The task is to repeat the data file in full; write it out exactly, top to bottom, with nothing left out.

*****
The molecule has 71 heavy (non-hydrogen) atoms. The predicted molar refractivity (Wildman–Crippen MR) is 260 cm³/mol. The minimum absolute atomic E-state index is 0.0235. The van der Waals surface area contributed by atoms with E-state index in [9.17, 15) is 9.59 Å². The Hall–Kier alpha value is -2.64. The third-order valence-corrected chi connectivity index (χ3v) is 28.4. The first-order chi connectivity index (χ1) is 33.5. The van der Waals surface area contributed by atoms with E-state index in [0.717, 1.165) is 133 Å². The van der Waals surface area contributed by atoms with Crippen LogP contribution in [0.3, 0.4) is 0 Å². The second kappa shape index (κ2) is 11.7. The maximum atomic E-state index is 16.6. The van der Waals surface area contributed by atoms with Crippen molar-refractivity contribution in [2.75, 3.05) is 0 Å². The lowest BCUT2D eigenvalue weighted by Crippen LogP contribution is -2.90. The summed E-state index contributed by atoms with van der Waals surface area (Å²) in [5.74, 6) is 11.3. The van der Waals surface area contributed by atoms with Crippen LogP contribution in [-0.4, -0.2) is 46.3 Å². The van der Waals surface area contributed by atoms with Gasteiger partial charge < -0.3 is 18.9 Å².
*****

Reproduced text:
The molecule has 71 heavy (non-hydrogen) atoms. The predicted molar refractivity (Wildman–Crippen MR) is 260 cm³/mol. The minimum absolute atomic E-state index is 0.0235. The van der Waals surface area contributed by atoms with E-state index in [9.17, 15) is 9.59 Å². The Hall–Kier alpha value is -2.64. The third-order valence-corrected chi connectivity index (χ3v) is 28.4. The first-order chi connectivity index (χ1) is 33.5. The van der Waals surface area contributed by atoms with E-state index in [0.717, 1.165) is 133 Å². The van der Waals surface area contributed by atoms with Crippen LogP contribution in [0.3, 0.4) is 0 Å². The second kappa shape index (κ2) is 11.7. The maximum atomic E-state index is 16.6. The van der Waals surface area contributed by atoms with Crippen molar-refractivity contribution in [2.75, 3.05) is 0 Å². The lowest BCUT2D eigenvalue weighted by Crippen LogP contribution is -2.90. The summed E-state index contributed by atoms with van der Waals surface area (Å²) in [5.74, 6) is 11.3. The van der Waals surface area contributed by atoms with Crippen LogP contribution in [-0.4, -0.2) is 46.3 Å². The van der Waals surface area contributed by atoms with Gasteiger partial charge < -0.3 is 18.9 Å².